With 61 apartment complexes sprawled across the International Management District, a partnership with the Houston Apartment Association has contributed to better security for residents and better education for thousands of school children.
The Rental Credit Reporting System, funded by the District for multi-family property owners, is a program that allows landlords to better screen potential tenants’ credit and criminal backgrounds as well as their rental histories. The result has been a more stable base of apartment residents throughout the district.
For children, that has meant fewer transfers between schools and improvements in their educational achievement. The District is home to 15 elementary schools, three intermediate schools, four middle schools and four high schools in the ethnically diverse Alief Independent School District.
“A big impetus was to keep kids in the same schools,” said Natali Hurtado, executive director of the International Management District. “It’s so important for children to stay in the same school to foster their educational continuity. They get a sense of security from not switching schools.”
For property owners, the RCR program allows landlords to screen out potential tenants with a criminal background or a history of “jumping from apartment complex to apartment complex.”
Less residential turnover reduces “make-ready” and maintenance costs, while boosting community safety, as longer term residents tend to get to know their neighbors.
Working in partnership with CoreStaff, the Houston Apartment Association’s RCR program provides multiple ways for apartment managers to consider the applications of potential residents. A six-part assessment of each potential resident includes a National Landlord-Tenant database, a Texas criminal data base, a sex offender search, a terrorism check through the FBI and other federal agencies, an eviction history, and a record of each potential tenant’s moves in and out of apartments.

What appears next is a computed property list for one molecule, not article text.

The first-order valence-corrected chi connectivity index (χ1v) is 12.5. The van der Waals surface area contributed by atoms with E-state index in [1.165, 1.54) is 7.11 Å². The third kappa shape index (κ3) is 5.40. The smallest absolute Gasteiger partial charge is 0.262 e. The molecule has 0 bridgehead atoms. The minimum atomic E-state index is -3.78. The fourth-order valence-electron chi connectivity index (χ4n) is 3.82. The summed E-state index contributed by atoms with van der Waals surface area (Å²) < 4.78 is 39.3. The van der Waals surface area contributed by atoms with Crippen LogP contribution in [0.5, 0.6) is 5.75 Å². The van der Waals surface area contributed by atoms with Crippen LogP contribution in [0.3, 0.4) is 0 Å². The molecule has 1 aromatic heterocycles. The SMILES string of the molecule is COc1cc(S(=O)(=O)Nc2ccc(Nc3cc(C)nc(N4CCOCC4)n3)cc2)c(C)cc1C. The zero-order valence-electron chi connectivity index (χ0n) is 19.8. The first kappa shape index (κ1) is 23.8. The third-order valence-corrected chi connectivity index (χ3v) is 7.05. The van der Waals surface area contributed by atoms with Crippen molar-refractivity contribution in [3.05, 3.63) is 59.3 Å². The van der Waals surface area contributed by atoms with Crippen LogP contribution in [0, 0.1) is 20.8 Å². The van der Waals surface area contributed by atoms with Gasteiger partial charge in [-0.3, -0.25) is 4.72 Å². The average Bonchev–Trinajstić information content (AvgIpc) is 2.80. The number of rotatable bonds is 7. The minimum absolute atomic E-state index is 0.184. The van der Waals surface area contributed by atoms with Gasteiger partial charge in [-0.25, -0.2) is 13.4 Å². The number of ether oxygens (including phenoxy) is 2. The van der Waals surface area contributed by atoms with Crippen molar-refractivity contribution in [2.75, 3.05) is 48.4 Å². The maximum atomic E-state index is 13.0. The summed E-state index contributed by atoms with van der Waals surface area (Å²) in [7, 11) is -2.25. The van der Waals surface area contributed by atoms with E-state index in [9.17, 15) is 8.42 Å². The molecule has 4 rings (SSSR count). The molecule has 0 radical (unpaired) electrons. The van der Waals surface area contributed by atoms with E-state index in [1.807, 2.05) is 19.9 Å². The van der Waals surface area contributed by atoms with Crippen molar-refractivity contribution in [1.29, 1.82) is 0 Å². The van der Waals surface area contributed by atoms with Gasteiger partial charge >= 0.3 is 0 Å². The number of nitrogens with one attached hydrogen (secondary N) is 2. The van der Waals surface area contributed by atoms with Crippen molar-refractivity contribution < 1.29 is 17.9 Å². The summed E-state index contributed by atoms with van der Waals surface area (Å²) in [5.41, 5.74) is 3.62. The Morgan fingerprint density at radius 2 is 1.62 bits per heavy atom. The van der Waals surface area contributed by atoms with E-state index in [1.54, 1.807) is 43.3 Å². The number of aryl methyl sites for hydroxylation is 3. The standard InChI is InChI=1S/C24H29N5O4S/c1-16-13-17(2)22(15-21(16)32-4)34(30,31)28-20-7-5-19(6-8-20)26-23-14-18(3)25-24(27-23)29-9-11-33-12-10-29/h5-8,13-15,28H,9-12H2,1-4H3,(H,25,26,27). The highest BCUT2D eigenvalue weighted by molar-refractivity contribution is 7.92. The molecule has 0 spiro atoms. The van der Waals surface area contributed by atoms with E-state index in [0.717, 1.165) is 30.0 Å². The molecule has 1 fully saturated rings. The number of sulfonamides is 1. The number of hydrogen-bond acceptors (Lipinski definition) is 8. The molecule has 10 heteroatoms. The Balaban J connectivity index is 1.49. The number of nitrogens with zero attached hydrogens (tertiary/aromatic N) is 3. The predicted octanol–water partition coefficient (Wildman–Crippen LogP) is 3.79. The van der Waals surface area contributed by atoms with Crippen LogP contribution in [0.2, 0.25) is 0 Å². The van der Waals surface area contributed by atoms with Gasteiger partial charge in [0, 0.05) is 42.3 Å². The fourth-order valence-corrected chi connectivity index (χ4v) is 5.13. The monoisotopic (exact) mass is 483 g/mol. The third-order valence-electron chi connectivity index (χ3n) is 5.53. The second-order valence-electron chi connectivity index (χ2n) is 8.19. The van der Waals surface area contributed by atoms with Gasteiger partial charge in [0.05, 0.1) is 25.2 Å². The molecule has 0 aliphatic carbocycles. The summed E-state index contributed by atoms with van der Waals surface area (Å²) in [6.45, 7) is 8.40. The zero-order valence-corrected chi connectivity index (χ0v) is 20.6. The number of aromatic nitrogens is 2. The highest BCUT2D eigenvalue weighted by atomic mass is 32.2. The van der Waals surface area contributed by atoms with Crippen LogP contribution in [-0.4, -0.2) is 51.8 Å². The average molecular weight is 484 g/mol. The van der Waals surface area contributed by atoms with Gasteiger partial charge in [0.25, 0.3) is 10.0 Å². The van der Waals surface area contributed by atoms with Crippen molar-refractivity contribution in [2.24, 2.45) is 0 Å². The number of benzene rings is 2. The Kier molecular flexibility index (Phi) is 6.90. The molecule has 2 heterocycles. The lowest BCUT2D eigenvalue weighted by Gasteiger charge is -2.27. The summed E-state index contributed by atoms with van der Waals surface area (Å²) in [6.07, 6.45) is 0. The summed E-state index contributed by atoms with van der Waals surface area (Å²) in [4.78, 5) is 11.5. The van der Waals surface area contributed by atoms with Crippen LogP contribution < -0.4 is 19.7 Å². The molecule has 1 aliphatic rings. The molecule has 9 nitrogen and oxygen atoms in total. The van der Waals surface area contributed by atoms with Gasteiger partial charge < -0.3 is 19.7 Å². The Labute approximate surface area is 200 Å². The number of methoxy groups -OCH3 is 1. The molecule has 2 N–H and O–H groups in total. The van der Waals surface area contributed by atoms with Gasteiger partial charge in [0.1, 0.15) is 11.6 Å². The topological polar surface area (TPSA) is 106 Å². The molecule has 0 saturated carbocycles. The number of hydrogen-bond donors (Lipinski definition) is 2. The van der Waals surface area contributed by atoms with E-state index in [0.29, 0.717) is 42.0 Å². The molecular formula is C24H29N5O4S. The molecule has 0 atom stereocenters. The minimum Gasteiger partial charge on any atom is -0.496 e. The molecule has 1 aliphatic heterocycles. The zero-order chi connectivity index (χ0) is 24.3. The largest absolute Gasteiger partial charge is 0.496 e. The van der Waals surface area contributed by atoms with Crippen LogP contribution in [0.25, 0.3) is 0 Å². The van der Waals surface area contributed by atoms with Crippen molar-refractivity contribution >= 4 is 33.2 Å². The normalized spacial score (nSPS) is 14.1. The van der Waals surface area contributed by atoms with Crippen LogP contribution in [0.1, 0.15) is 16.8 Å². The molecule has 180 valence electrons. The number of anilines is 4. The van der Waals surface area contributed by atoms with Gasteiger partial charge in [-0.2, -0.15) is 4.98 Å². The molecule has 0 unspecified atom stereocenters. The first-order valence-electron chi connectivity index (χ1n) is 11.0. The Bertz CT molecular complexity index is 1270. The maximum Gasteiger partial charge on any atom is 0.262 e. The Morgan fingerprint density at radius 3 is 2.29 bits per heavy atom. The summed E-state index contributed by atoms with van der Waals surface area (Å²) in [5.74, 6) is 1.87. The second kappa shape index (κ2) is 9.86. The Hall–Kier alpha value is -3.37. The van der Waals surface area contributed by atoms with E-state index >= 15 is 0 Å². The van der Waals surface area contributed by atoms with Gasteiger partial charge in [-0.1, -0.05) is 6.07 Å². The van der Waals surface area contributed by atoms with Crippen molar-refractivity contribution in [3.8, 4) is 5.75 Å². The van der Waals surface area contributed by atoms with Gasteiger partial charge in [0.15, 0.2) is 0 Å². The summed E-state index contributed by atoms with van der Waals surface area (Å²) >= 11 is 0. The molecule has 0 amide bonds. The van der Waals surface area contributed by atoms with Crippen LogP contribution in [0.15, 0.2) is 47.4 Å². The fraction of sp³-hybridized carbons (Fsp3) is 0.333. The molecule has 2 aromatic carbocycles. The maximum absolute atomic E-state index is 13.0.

The training for the RCR program, provided by the Houston Apartment Association, also allows apartment managers to learn about ways to enhance community safety, ranging from improved lighting and landscaping to engagement programs by the Houston Police Department.
Tina DeFiore, who runs the RCR program for the Houston Apartment Association, said its positive impact on school children was first noticed about seven years ago. Families who stayed longer in the same apartments saw an immediate benefit to students in elementary and middle schools.
“In some cases, just transferring schools can cause a student to fall behind by as much as a year,” DeFiore said.
Although the Centers for Disease Control had extended an eviction moratorium through June 2021 because of the pandemic, the Texas Supreme Court decided in early April that landlords could start eviction proceedings against tenants who have failed to pay their rent.
Without a local government order prohibiting evictions, the Supreme Court’s decision meant that landlords could begin issuing eviction citations on May 19, 2021.
Financial aid and legal advice for such tenants are available, however. The Texas Department of Community Affairs offers help for Texans who need rental assistance, and the Harris County Community Services Department also has some aid available to lower-income renters.
The Houston Apartment Association advises tenants to try to work with their property managers to come to an agreement to pay for past due rent. In most cases, renters who fell behind in their payments due to the pandemic should have already let their landlords know why they might have fallen behind.
— By Anne Marie Kilday